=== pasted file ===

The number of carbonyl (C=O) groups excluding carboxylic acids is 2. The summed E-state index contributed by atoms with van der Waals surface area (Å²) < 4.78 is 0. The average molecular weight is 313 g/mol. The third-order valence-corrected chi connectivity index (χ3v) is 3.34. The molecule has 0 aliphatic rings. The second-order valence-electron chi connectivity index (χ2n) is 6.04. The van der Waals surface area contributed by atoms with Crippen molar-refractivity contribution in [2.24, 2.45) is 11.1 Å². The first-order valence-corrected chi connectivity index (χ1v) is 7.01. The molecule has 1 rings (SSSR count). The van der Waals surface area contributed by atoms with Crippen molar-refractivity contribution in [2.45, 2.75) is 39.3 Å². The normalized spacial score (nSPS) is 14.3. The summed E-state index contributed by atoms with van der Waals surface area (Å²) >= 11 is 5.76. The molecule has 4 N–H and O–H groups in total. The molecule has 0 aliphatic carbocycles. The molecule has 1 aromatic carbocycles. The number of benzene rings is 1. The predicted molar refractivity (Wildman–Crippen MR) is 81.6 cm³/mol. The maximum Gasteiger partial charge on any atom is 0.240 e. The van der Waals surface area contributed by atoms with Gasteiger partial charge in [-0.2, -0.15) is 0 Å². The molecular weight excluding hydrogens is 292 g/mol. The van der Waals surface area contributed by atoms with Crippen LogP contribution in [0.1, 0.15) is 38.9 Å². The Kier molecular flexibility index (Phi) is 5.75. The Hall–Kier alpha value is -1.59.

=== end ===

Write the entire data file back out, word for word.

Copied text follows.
The number of carbonyl (C=O) groups excluding carboxylic acids is 2. The summed E-state index contributed by atoms with van der Waals surface area (Å²) < 4.78 is 0. The average molecular weight is 313 g/mol. The third-order valence-corrected chi connectivity index (χ3v) is 3.34. The molecule has 0 aliphatic rings. The second-order valence-electron chi connectivity index (χ2n) is 6.04. The van der Waals surface area contributed by atoms with Crippen molar-refractivity contribution in [2.24, 2.45) is 11.1 Å². The first-order valence-corrected chi connectivity index (χ1v) is 7.01. The molecule has 1 rings (SSSR count). The van der Waals surface area contributed by atoms with Crippen molar-refractivity contribution in [2.45, 2.75) is 39.3 Å². The normalized spacial score (nSPS) is 14.3. The summed E-state index contributed by atoms with van der Waals surface area (Å²) >= 11 is 5.76. The molecule has 4 N–H and O–H groups in total. The molecule has 0 aliphatic carbocycles. The molecule has 1 aromatic carbocycles. The number of benzene rings is 1. The predicted molar refractivity (Wildman–Crippen MR) is 81.6 cm³/mol. The maximum Gasteiger partial charge on any atom is 0.240 e. The van der Waals surface area contributed by atoms with Gasteiger partial charge in [-0.2, -0.15) is 0 Å². The molecular weight excluding hydrogens is 292 g/mol. The van der Waals surface area contributed by atoms with Crippen LogP contribution in [0.1, 0.15) is 38.9 Å². The Kier molecular flexibility index (Phi) is 5.75. The Hall–Kier alpha value is -1.59.